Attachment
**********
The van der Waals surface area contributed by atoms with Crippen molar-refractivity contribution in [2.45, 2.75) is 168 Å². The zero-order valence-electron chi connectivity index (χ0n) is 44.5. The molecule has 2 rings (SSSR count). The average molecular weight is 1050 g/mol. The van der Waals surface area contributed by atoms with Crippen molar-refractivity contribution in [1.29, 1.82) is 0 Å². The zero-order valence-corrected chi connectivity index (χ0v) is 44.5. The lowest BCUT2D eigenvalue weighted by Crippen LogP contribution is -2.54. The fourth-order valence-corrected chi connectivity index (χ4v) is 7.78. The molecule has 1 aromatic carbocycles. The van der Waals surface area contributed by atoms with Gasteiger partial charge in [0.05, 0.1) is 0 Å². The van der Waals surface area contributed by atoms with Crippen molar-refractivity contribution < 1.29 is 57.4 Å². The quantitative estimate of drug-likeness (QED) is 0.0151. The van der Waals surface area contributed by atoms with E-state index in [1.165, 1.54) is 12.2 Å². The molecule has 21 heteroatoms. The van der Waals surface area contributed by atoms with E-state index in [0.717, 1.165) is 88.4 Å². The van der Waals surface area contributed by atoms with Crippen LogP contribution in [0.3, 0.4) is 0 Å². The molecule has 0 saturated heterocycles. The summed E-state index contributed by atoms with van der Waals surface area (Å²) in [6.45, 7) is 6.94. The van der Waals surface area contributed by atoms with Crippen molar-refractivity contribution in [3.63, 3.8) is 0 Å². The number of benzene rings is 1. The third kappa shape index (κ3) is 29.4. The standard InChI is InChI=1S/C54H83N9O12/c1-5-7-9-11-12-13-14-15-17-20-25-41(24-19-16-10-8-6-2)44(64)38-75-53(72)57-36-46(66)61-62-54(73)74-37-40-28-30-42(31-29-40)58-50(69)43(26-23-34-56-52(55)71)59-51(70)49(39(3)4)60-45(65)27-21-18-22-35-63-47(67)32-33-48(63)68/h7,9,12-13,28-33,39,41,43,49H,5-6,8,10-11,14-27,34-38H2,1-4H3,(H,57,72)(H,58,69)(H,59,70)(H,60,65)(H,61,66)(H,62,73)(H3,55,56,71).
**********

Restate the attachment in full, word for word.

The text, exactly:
The van der Waals surface area contributed by atoms with Crippen molar-refractivity contribution in [2.45, 2.75) is 168 Å². The zero-order valence-electron chi connectivity index (χ0n) is 44.5. The molecule has 2 rings (SSSR count). The average molecular weight is 1050 g/mol. The van der Waals surface area contributed by atoms with Crippen molar-refractivity contribution in [1.29, 1.82) is 0 Å². The zero-order valence-corrected chi connectivity index (χ0v) is 44.5. The lowest BCUT2D eigenvalue weighted by Crippen LogP contribution is -2.54. The fourth-order valence-corrected chi connectivity index (χ4v) is 7.78. The molecule has 1 aromatic carbocycles. The van der Waals surface area contributed by atoms with Gasteiger partial charge in [0.05, 0.1) is 0 Å². The van der Waals surface area contributed by atoms with Crippen molar-refractivity contribution < 1.29 is 57.4 Å². The quantitative estimate of drug-likeness (QED) is 0.0151. The van der Waals surface area contributed by atoms with E-state index in [1.165, 1.54) is 12.2 Å². The molecule has 21 heteroatoms. The van der Waals surface area contributed by atoms with E-state index in [0.717, 1.165) is 88.4 Å². The van der Waals surface area contributed by atoms with Crippen LogP contribution in [0.3, 0.4) is 0 Å². The molecule has 0 saturated heterocycles. The summed E-state index contributed by atoms with van der Waals surface area (Å²) in [6.45, 7) is 6.94. The van der Waals surface area contributed by atoms with Crippen molar-refractivity contribution in [3.63, 3.8) is 0 Å². The number of benzene rings is 1. The third kappa shape index (κ3) is 29.4. The standard InChI is InChI=1S/C54H83N9O12/c1-5-7-9-11-12-13-14-15-17-20-25-41(24-19-16-10-8-6-2)44(64)38-75-53(72)57-36-46(66)61-62-54(73)74-37-40-28-30-42(31-29-40)58-50(69)43(26-23-34-56-52(55)71)59-51(70)49(39(3)4)60-45(65)27-21-18-22-35-63-47(67)32-33-48(63)68/h7,9,12-13,28-33,39,41,43,49H,5-6,8,10-11,14-27,34-38H2,1-4H3,(H,57,72)(H,58,69)(H,59,70)(H,60,65)(H,61,66)(H,62,73)(H3,55,56,71).